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The New Dinner Party Rules

Key Takeaways

  • Don’t arrive too early, don’t stay too late.
  • Figure out who is bringing what.
  • Check with everyone before posting on social media.

By Melissa Green | Citizens Bank Staff

Although it’s not exactly an age-old tradition, “Friendsgiving” — or celebrating Thanksgiving with friends — is a great opportunity to share a meal and make memories with your chosen family. However, hosting an event like this can be an ambitious undertaking, so, as a guest, you’ll want to be helpful and well-mannered. Don’t be that friend who gets roasted in the post-party group chat because you brought uninvited guests or showed up empty handed.

Due to Friendsgiving’s more casual style, you may not be expected to eat with the correct fork or have to sit in assigned seats. However, there are social standards you should observe to ensure your Friendsgiving is both heavy on fun and light on your budget.

Fashionably late is the new on time

If the invite says 4:00 pm and you arrive at 4:00 pm, your host will be in the shower wondering who’s ringing their doorbell. Being fashionably late (15-30 minutes) is completely acceptable — and in most cases expected.

On the other hand, you don’t want to arrive too late. You never want to hold up the group from eating. So, if you’re going to be late, call and provide a realistic ETA (don’t say you’re five minutes away if you’re still mentally preparing to get out of bed).

Don’t come empty handed

The crux of a successful Friendsgiving is that everyone contributes, so the burden isn’t completely on the host. A popular course of action is to do a potluck. Having everyone use SignUpGenius or Google Docs ™ is a great way to stay organized and hopefully preventing seven sides of mashed potatoes from showing up. If you want to keep it simple, instead of doing large dishes like baked mac & cheese, you can all bring apps and a bottle of your favorite wine to share.

  • Money tip: Precooked holiday meals are a thing. Places like Whole Foods or Cracker Barrel offer Thanksgiving packages for under $100. By splitting the cost with your friends, you can have a complete meal with considerably less hassle.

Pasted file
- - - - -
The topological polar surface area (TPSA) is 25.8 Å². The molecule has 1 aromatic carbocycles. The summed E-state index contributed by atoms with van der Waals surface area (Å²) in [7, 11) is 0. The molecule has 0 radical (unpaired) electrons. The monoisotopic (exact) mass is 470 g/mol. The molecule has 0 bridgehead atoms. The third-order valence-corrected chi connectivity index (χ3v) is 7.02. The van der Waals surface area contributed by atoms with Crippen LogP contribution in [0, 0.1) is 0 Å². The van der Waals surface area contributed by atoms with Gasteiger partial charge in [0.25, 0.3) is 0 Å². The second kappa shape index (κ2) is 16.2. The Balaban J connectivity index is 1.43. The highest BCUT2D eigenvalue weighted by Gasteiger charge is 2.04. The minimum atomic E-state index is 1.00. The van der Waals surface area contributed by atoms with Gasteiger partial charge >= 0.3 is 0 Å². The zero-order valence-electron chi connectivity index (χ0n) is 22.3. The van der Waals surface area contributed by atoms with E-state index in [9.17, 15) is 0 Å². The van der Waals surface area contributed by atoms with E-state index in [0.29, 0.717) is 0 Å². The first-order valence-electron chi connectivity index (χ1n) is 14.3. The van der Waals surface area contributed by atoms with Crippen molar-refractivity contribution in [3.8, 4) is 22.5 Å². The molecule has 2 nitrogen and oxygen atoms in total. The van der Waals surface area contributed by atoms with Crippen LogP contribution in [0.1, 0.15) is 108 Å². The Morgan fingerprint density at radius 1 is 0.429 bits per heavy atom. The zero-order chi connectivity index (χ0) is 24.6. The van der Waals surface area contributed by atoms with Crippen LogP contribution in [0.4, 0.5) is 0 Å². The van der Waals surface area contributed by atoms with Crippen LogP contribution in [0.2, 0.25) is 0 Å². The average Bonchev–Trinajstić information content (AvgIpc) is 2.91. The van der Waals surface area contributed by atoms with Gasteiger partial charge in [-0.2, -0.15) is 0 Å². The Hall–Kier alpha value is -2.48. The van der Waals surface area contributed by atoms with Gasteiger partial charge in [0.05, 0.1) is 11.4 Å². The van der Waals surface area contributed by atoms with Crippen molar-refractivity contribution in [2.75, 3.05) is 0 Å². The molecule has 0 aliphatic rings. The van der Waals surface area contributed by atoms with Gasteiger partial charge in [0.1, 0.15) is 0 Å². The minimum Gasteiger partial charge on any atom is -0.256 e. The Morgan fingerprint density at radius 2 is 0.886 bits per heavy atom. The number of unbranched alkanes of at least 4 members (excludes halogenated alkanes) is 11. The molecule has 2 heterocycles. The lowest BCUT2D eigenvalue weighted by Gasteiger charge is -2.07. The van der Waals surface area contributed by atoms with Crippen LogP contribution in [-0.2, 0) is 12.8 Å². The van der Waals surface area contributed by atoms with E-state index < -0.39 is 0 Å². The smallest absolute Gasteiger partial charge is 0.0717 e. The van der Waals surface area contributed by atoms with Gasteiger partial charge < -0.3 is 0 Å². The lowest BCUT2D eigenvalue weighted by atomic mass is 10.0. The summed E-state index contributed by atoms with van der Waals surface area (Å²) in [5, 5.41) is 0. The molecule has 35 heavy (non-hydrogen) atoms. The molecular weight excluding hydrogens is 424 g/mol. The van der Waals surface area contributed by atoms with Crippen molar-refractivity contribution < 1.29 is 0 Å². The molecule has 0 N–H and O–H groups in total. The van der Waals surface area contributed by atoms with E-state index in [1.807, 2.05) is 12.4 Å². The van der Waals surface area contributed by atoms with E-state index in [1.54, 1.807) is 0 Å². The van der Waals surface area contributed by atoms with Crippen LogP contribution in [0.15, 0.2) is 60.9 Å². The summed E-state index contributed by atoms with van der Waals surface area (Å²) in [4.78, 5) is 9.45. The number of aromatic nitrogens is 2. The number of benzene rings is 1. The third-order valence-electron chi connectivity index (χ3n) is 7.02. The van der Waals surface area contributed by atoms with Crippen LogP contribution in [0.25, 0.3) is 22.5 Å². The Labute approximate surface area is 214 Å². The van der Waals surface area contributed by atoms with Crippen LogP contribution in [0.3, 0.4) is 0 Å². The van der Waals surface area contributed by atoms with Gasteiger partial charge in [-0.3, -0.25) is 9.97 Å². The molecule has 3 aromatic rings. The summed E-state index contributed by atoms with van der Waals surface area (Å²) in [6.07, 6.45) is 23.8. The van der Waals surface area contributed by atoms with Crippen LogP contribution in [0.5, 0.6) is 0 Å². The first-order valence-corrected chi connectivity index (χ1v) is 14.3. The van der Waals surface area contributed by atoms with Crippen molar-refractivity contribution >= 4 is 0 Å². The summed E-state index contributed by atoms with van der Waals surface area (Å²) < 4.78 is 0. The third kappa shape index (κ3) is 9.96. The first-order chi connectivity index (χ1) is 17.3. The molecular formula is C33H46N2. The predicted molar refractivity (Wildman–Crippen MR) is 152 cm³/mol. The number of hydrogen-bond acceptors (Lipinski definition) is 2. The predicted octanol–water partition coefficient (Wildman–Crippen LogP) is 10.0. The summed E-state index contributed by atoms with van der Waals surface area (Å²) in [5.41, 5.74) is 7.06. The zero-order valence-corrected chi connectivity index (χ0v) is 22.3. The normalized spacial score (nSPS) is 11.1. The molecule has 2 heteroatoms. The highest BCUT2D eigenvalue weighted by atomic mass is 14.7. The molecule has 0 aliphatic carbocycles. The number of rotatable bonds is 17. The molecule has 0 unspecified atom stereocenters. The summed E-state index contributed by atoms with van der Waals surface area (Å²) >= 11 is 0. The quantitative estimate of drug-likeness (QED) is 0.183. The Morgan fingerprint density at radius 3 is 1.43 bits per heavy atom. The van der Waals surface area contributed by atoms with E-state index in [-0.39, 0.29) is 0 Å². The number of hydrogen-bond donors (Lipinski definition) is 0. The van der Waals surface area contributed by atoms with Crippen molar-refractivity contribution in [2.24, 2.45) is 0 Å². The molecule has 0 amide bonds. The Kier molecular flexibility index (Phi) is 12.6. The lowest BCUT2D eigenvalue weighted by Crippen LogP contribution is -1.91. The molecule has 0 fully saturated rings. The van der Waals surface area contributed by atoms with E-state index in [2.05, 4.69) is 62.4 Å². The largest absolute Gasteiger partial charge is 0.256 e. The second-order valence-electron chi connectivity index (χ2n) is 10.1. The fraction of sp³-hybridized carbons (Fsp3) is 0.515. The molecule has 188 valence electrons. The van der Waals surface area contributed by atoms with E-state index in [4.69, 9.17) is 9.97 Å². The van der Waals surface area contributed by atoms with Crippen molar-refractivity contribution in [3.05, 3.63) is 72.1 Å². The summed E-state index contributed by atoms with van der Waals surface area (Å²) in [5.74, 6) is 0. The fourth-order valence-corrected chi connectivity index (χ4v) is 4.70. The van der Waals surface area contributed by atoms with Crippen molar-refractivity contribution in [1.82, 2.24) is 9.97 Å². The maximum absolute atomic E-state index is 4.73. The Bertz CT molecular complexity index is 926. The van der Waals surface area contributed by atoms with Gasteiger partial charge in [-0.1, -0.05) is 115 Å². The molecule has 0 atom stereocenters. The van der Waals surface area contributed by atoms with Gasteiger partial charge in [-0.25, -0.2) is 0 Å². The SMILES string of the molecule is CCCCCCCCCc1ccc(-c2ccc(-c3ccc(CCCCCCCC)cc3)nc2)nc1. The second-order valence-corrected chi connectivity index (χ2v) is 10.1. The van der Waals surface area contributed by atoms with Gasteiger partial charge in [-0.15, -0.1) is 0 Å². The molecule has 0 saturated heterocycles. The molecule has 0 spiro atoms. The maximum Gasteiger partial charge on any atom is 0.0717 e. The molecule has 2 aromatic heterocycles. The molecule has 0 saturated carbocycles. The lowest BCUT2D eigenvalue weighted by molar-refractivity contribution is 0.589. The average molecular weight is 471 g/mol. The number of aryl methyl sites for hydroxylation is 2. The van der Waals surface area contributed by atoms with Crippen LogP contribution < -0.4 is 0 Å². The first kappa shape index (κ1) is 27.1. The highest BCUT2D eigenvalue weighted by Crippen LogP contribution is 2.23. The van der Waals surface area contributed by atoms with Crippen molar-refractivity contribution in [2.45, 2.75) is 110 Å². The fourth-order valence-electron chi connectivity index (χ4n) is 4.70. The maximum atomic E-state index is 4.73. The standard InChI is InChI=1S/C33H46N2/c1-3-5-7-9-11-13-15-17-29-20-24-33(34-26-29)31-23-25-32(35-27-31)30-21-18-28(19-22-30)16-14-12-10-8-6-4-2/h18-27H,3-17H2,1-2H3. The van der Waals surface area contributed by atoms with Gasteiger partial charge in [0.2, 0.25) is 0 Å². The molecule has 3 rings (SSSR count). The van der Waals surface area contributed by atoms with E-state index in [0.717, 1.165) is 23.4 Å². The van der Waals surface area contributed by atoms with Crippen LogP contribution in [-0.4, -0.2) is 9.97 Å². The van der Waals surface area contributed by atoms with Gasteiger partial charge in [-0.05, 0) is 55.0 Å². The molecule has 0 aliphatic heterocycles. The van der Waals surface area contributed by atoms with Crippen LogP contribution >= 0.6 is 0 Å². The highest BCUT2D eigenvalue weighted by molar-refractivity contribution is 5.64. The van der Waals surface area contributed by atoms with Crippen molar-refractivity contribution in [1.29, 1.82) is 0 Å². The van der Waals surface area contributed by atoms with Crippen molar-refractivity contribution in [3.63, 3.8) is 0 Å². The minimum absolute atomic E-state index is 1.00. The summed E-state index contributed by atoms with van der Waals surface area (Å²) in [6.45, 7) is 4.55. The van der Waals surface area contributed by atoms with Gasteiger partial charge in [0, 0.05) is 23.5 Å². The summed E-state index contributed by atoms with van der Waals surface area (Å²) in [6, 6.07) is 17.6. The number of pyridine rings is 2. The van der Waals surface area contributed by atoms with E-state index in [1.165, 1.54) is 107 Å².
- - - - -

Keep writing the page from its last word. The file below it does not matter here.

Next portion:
Leave your alcohol behind

Bringing a bottle of wine or spirits to share is an important part of any dinner party. At the end of the night, if the bottle you graciously brought remains unopened or half empty, decorum dictates that you leave the bottle as a gift to the host. Yes, even if it’s a large bottle. Yes, even if you paid a lot. Yes, even if there is plenty of alcohol just sitting there.

  • Money tip: If you and your friends are tight on cash, consider pooling your money together and designating one person to do the liquor store run. An uncoordinated BYOB event runs the risk of yielding 12 bottles of identical pinot grigio.

Ask before posting/tagging others on social media

If you don’t post pictures of your dinner party, did you even have a dinner party? Following this popular school of thought, you should assume that pictures will be taken. However, it’s important to ask before posting and tagging others in your photos. Your friends may not want the world to see pictures of them taking shots on Facebook. Also, if you had to limit the number of guests, then you don’t want to hurt the feelings of those friends who didn’t make the cut.

  • Money tip: Instead of buying expensive decorations, get your party Instagram-ready with some DIY or dollar store hacks. When the party is over, save your decorations for next year.

Know when to leave

If the host provided an end time on the invitation, then be respectful of that. They’ll have a lot of cleaning up to do after the party. If the invite said “5:00 pm until …” then you may need to rely on social queues. Here are a few signs that the host is ready to wrap up:

  • They close down the bar.
  • They start cleaning up.
  • They thank you for coming, and talk about the party in the past-tense. “This was great; we should do it again soon.”
  • They are yawning uncontrollably.
  • They talk about how early they have to get up in the morning.
  • They hand you your jacket.

What to remember

Friendsgiving doesn't have to be expensive to be special - It's meant to be a stress-free time with your chosen family. Plan to laugh until your face hurts, eat until you're full, and reflect on everything you are grateful for. 

More information

Want to quickly and easily transfer money among friends? You can enroll in Zelle ® by downloading the Citizens Bank mobile app* or enrolling in online banking.

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